Cool season grasses such as the Low/Grow No/Mow germinate best when the soil temperatures are between 50° and 65° degrees F. These soil temperatures usually occur when the daytime air temperatures are between 60° and 75° degrees. Fall is the best time to plant  cool season grasses. Planting in the Fall presents the least risk of planting failure for cool season grass. Plant your cool season grass seed when the fall temperatures reach 75° and are dropping as winter approaches. Alternately the second choice is to plant in spring when spring temperatures have reached 60 and are rising in the spring. Planting in summer can occur, but irrigation becomes a critical factor in establishment. High temperatures of summer can cause the grass to go dormant so planting during summer is not recommended. Planting when night-time temperatures are above 70° should be avoided.

Specifications
Provide us with any specifications for installation.
Three Planting Issues
should be observed when creating good seed / soil contact and thus insuring proper germination of your seeds:

The primary one is that seeds mu
st be planted (covered by soil) at the correct depth.  With most grass seeds that depth is 1/8 to 1/4 of soil above the seed.  With other types of seeds, planting depth can be deeper, but with grass seeds, this depth is often a critical factor in obtaining good germination.

Second is that good seed/soil contact also means that the soil has good moisture and that the soil is in CLOSE contact with the seeds allowing moisture in the soil to enter the seeds.  Often slightly firming the soil after planting with a light roller presses the soil tighter around the seeds thus improving the germination of seeds.

Third and a key factor in getting seeds to germinate is that the temperatures (and season) must be right for the particular type of seeds (see when to plant) planted AND there must be adequate soil moisture for the seeds to germinate.  Depending on the soil type, watering may be required for multiple times daily in order to keep the top inch or two of soil moist (not wet) for the seeds and seedlings (germinated seed plant) to grow.

Get your No/Mow Low/Grow Lawn Seed

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Non-Lawn Gardening Chores

August 31, 2009 by Evelyn J. Hadden
From our teenage years (or even earlier), Americans are trained to care for our lawns. But if you have — or decide you want — a different landscape, what kind of maintenance chores can you expect? What do you need to learn? Here’s a quick course in non-lawn maintenance.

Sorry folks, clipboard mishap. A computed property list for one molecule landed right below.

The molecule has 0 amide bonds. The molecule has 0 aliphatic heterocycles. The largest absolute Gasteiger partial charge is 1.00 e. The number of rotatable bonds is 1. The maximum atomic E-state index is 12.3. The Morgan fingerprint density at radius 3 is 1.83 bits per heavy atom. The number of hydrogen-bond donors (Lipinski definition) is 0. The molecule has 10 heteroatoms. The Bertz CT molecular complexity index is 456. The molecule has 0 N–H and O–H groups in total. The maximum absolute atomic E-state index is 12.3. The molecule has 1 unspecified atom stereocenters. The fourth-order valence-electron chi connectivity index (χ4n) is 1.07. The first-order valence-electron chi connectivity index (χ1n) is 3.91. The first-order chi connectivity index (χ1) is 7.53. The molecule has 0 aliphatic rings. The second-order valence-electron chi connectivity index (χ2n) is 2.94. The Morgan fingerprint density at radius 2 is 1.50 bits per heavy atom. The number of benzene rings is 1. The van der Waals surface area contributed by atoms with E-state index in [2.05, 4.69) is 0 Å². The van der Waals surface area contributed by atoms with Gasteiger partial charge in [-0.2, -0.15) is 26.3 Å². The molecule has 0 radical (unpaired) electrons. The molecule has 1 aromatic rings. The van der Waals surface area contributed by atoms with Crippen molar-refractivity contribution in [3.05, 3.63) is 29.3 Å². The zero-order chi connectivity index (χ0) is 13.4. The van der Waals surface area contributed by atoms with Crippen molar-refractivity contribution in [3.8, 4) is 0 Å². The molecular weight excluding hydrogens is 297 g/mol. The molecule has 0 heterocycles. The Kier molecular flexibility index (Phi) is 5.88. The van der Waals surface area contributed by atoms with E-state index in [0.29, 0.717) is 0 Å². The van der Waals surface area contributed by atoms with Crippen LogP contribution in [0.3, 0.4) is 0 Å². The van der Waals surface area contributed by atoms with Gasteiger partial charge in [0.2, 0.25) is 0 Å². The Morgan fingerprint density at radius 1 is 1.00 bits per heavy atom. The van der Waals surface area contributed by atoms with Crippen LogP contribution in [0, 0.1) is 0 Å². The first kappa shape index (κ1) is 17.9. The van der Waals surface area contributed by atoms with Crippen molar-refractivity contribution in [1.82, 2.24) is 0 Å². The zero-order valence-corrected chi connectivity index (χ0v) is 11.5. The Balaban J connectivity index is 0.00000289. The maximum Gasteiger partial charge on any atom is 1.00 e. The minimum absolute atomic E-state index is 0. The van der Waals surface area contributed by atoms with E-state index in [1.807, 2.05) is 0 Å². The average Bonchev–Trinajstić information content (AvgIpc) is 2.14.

Most Chores are Seasonal

If you choose a low-maintenance design, your landscape will likely need only seasonal maintenance rather than weekly chores. Seasonal maintenance may include any or all of the following:

  • Semi-annual, annual, or every-few-year pruning of woody plants <http://www.lesslawn.com/pages/glossary.html#woodyplants>
  • Cutting meadows or prairies every few weeks to every few years, or burning them every one to seven years
  • Periodically clearing paths of weeds every few weeks to every year, depending on path material, edge material, and surrounding plants
  • Weeding the planting beds or natural areas every few weeks to every few years, depending on your plant mix and climate
  • Topping off mulch or gravel paths every year or every few years
  • Watering and weeding new plantings while they’re getting established, which could take a month to a couple of years
  • Sweeping or raking fallen leaves off paths, patios, and lawns as needed, depending on your trees

You and Your Landscape Determine the Workload

Intensity and type of chores will depend partly on your climate, partly on your chosen (or given) landscape, and partly on your aesthetic goals.

Climate-driven Chores

In general, plants chosen to fit the site conditions and climate can survive without supplemental water, soil additives, or mulch. Your native plants are thus cheapest and easiest to maintain, though you can also find well-adapted non-natives that will survive in your site without extra care. Look to your neighbors’ gardens, regional public gardens, and nearby natural areas for examples.

Every region and climate has its challenges. Certain landscaping styles will be better adapted to your climate (and thus lower maintenance) than other styles.

Some examples:

  • In dry areas, you’ll focus your efforts on protecting plants from drought, and it will be more work to make landscapes that are lushly green and packed with plants.
  • In wet areas, many chores will arise due to unwanted and unplanned growth of your plants, and it will be more work to maintain areas of bare ground and open spaces.
  • In cold climates, frost-sensitive plants are more work. This includes shallow-rooted plants that need mulching to protect them from frost heaves as well as plants that are damaged or stunted by low temperatures.
  • In hot climates, plants that require periods of cold dormancy (such as apple trees) are more work, as are plants that suffer in high temperatures.

Landscape-specific Chores

When it comes to maintenance, design matters.

Neat, clean edges take more work to maintain.

Clipped shrubs and other shaped plants take more work too, as do individual plants that are expected to stay uniform with each other in size and shape. Plants that are expected to stay separate from surrounding plants or to stop growing at a certain size will not.

Continuous bloom requires not only extra planning but probably more supplemental water and fertilizer, as flowering time is dictated largely by climatic factors such as precipitation and day-length.

Maintaining a bug-free landscape is more work and has ramifications (more on why we need bugs <http://www.lesslawn.com/articles/article1075.html> ). Trying to keep selected species out of the garden when it provides food or a niche for them also increases the workload.